This is a discussion on zbufs vs. mbufs vs. BSD sockets: which one? - VxWorks ; >From a complete zbufs/mbufs novice: In a system running VxW 5.4, my code must afford the greatest reasonable overall (weeks at a time) throughput with the fewest errors from an input TCP port to an output TCP port. Very heavy, ...
>From a complete zbufs/mbufs novice:
In a system running VxW 5.4, my code must afford the greatest
reasonable overall (weeks at a time) throughput with the fewest errors
from an input TCP port to an output TCP port. Very heavy, constant
traffic where each incoming packet gets an additional layer of
encapsulation and then sent on the output port.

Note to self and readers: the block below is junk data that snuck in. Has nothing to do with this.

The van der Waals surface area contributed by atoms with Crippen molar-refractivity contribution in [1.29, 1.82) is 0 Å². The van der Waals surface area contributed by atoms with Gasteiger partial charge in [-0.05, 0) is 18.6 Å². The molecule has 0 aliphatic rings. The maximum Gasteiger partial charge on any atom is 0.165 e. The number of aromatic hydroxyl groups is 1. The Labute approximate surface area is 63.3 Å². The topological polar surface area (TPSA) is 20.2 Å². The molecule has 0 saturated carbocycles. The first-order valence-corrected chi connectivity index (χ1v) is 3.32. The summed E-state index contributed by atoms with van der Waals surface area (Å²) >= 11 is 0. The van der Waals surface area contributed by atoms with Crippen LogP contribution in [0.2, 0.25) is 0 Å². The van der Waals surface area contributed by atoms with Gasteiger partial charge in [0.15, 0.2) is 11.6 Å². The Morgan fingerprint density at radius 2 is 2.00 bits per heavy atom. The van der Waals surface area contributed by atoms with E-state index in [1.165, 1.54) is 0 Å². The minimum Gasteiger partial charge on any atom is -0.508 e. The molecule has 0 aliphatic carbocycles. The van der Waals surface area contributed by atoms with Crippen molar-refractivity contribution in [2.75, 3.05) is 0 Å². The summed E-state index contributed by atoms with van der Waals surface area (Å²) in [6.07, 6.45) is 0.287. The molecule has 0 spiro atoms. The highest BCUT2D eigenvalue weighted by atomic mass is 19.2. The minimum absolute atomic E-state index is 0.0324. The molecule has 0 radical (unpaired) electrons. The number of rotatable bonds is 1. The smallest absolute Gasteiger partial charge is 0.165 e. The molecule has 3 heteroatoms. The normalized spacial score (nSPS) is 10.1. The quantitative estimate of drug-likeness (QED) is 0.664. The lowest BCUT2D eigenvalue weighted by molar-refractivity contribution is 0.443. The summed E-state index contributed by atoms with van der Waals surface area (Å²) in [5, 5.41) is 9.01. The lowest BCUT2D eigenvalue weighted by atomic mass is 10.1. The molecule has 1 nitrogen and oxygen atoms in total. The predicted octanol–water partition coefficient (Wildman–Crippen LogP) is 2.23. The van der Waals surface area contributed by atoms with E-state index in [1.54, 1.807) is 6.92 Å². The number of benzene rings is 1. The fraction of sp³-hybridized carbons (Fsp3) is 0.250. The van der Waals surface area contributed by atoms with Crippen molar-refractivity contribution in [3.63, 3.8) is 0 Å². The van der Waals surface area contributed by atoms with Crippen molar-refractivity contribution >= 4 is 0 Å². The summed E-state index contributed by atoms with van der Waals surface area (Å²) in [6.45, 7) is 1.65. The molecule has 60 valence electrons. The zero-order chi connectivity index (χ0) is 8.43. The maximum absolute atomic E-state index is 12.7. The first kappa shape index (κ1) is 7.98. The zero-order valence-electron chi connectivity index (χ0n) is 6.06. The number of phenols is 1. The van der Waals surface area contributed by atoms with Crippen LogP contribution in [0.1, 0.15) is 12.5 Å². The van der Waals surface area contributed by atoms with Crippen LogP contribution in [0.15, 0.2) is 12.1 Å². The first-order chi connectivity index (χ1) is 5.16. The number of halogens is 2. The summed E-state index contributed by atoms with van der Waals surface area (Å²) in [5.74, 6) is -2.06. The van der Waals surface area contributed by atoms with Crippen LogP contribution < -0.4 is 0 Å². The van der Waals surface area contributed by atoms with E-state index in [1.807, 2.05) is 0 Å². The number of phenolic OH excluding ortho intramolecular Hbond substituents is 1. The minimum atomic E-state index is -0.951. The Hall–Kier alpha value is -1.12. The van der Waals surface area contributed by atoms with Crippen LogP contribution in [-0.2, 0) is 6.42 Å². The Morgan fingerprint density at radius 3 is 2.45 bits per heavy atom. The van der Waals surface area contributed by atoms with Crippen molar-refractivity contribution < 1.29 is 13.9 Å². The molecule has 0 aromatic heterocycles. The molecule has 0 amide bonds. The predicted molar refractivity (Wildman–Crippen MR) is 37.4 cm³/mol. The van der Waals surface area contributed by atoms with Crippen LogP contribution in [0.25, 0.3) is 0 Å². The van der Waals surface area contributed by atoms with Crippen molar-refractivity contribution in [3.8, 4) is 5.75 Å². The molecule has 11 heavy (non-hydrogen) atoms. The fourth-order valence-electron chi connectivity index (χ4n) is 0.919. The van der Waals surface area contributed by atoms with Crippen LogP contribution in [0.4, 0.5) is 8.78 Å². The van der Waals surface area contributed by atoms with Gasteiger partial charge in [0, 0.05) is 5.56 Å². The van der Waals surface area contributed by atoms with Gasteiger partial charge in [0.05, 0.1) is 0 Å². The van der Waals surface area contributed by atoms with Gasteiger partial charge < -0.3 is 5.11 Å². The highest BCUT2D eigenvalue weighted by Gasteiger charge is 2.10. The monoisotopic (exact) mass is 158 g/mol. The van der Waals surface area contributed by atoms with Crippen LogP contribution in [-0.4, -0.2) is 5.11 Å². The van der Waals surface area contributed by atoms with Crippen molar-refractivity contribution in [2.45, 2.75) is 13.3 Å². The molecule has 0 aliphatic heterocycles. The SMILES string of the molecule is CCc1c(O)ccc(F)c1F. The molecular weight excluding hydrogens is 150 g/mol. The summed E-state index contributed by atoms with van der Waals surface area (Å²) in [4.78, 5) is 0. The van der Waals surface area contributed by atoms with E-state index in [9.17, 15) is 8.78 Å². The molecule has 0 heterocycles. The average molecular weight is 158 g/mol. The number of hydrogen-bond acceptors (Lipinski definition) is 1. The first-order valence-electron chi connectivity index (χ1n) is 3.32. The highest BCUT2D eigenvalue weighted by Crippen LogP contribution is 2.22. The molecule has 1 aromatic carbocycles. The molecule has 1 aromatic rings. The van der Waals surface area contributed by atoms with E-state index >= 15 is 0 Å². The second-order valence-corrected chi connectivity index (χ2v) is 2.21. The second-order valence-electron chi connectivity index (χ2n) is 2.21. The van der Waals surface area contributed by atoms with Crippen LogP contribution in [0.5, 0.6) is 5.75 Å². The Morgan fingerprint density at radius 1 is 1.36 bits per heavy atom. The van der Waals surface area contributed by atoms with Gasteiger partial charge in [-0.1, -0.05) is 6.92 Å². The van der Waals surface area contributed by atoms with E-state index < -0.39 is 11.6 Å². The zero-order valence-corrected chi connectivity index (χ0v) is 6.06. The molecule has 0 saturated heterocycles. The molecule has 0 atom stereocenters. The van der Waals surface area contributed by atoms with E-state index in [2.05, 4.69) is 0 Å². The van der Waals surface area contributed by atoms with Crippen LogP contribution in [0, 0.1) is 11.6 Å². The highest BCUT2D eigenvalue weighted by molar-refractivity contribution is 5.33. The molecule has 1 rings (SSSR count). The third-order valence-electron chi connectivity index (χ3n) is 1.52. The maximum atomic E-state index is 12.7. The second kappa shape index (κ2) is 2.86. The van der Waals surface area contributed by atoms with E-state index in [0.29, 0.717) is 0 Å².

I must decide if it's worth the effort and risk to learn and then use
zbufs or mbufs; or if I should forget about them and go with vanilla
sockets. If it seems worthwhile to use either zbufs or mbufs, then I
must choose between them.
Ten years ago, WRS claimed big improvements using zbufs over BSD
sockets. By contrast, Hwa Jin Bae (and he should know) in Part 4 of
the FAQ says "You cannot achieve [my goal] by adding zBuf." If even a
10% improvement is straightforwardly achieved with zbufs, then it's
worth my while to use zbufs. In my circumstances, shall I believe WRS?
Or does Hwa Jin Bae's statement still hold?
If zbufs suck, then maybe mbufs is the answer. It's for sure that mbufs
are never going away, but I see very little documentation for mbufs. Is
there enough detailed description around that an mbufs novice (that's
me) can trust them? Where is it? And what/how many show-stopping
gotcha's am I likely to trip on if I commit to mbufs?
Thanks, everyone. I appreciate your help very much.
-- Pete Wilson (pete who'sat pwilson dot net)